The Emergence of the Large Cap Paradigm [Part 1]
Posted November 16, 2020
My analysts Richard Vigilante and Steve Waite have written this four-part series for readers of Gilder’s Daily Prophecy.
If you missed the intro I gave on my stellar team, go here to catch up.
Keep scrolling to read part 1…
At The George Gilder Report, the two of us cover mid-to-large cap tech stocks. We love it. But we have to admit that among cutting edge tech guys, large caps can lack a certain cool.
Say “large-cap” to techies living on the edge and there is a good chance you will be greeted with a rather stagey yawn.
We’ve always thought this was unfair. Is Apple not cool? Is Amazon’s robot army not cutting edge? Does its mighty drone air force not strike fear in the hearts of its enemies as it crests the horizon in mystic silence, ready to strike?
OK, so they are cool. Still as investment propositions aren’t a lot the large caps of yester-year just a bit tired?
Our large cap portfolio currently contains only 18 companies. Of these, nine had a trading price on Jan 2, 1998, just before the tech bubble began to inflate.
From that date to this the S&P 500 is up some 270%.
Our nine pre-millennium companies are up an average of more than 2,700%, ten times the S&P.
Six are up 1,200% or more. Most of that growth came years ago.
Is there any juice left in those oranges? Is there any undiscovered value left in these very well-known companies?
Actually, we see these geezers and several more like them as the stocks of the future, the next big things. Investors will make more money with the geriatric set in the next 10 years than in the past 10.
It may seem incredible to say that Qualcomm, or Taiwan Semiconductor, or Texas Instruments, (or even still-mid-cap but 20-year-old Infinera) are once again among the hottest investment properties around, but they are.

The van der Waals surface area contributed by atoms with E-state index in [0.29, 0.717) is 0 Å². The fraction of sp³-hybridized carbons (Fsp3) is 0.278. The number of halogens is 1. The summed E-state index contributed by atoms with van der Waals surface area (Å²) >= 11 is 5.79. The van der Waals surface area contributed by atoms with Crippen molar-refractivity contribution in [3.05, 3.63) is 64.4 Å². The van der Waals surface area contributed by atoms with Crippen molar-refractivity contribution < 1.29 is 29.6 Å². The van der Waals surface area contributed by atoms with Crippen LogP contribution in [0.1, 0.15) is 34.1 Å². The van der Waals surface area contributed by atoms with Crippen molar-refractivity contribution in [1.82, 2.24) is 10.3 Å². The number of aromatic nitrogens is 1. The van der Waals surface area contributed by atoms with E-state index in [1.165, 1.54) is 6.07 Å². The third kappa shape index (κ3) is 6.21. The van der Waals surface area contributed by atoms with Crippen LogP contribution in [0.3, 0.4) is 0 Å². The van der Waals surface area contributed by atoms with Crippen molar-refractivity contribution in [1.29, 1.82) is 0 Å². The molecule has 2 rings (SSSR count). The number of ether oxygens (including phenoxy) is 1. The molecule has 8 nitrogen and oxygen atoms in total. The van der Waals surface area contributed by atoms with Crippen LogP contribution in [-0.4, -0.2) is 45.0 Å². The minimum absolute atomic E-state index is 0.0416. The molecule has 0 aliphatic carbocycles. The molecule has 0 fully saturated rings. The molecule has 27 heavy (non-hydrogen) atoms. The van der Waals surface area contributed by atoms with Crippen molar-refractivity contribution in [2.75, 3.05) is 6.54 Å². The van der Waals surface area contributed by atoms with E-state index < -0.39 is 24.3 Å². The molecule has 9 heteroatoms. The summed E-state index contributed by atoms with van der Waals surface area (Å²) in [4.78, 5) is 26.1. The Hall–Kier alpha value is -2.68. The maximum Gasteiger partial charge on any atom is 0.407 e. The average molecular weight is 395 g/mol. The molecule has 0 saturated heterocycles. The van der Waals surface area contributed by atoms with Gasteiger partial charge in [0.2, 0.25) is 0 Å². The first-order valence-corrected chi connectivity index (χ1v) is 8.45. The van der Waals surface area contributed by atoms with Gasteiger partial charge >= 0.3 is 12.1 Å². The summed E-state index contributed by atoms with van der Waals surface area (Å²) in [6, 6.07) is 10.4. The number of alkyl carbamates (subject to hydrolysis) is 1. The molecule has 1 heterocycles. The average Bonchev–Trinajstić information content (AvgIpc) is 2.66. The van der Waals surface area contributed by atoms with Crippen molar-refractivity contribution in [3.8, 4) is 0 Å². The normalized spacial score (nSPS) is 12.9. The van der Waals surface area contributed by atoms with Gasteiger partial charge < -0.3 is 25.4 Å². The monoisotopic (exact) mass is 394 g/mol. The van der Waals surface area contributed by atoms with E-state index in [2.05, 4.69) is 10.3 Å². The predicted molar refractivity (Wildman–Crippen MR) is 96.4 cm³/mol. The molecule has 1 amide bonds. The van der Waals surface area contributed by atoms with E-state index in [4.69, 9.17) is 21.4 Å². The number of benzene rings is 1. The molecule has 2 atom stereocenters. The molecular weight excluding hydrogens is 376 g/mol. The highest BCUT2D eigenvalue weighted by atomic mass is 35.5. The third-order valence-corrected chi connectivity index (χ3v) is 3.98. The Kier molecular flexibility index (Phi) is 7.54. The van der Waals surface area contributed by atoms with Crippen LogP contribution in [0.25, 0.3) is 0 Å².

This is not an accident or a fluke. It is the product of a paradigm, of the evolving nature of demand, in both the Microcosm and the Telecosm and of the fundamental physical challenges of meeting that demand.
Once upon a time perhaps, large cap was all about the M&A and the ROA and the brand power.
Today, large cap tech is all about the physics.
It’s true that much innovation, especially of the Zero to One sort, happens in small companies. That’s why we follow small companies so closely in George Gilder’s Moonshots.
That’s why we are considering (we will decide early next year) launching a new exclusive service uncovering for our investors the most promising pre-IPO tech firms.
Yet at this moment in history, certain crucial and extraordinarily profitable innovations can come only from tech firms that already dominate — not just lead, but dominate — their fields.
Our great friend and colleague, the late Clay Christensen, was famous for his “disruptive innovation” paradigm. Disruptive innovation was super-sexy. It explained the mystery of how an apparently inferior, cheaper technology suddenly triumphed over an apparently superior technology. (A favorite example was the triumph of the humble PC over the powerful mini-computer. Who remembers DEC?)
Everybody loves disruptive innovation. It’s the triumph of the underdog, the victory of the American way, Henry Ford in a bicycle shop, Steve Jobs in a garage.
But Clay knew that mankind owed just as much or more to “sustaining” innovation.
Sustaining innovation is the extraordinary work of advancing an established technology to continue to meet the ever more extraordinary demands of the most demanding customers.
These are the customers who define business models, cultures, and entire economies by demanding more from entrepreneurs than it seems possible to give.
Over time, as Clay knew, sustaining innovation becomes ever more challenging. And the number of companies that can participate declines, sometimes quite rapidly.
This is one of those times. We are at an inflection point for sustaining innovation.
Seventy years after the invention of the integrated circuit, 40 years since the first fiber optic networks, 30 years since mobile phones went digital, each of these technologies is hitting physically intransigent limits. Not absolute limits, but limits so daunting that fewer and fewer firms can cross to the other side.
Innovation will not halt. It is accelerating. So are the profits that innovation is bestowing. But the game is narrowing. Contenders are falling by the wayside
Jesus said, “first shall be last and last shall be first.” We all love that.
But he also said “to everyone who has will more be given, and he will have abundance; but from him who has not, even what he has will be taken away.”
We don’t like to think about that so much. It’s time to think about it.
Tomorrow: The limits we face and the narrowing path to victory.
Lead Analyst, The George Gilder Report
Lead Analyst, The George Gilder Report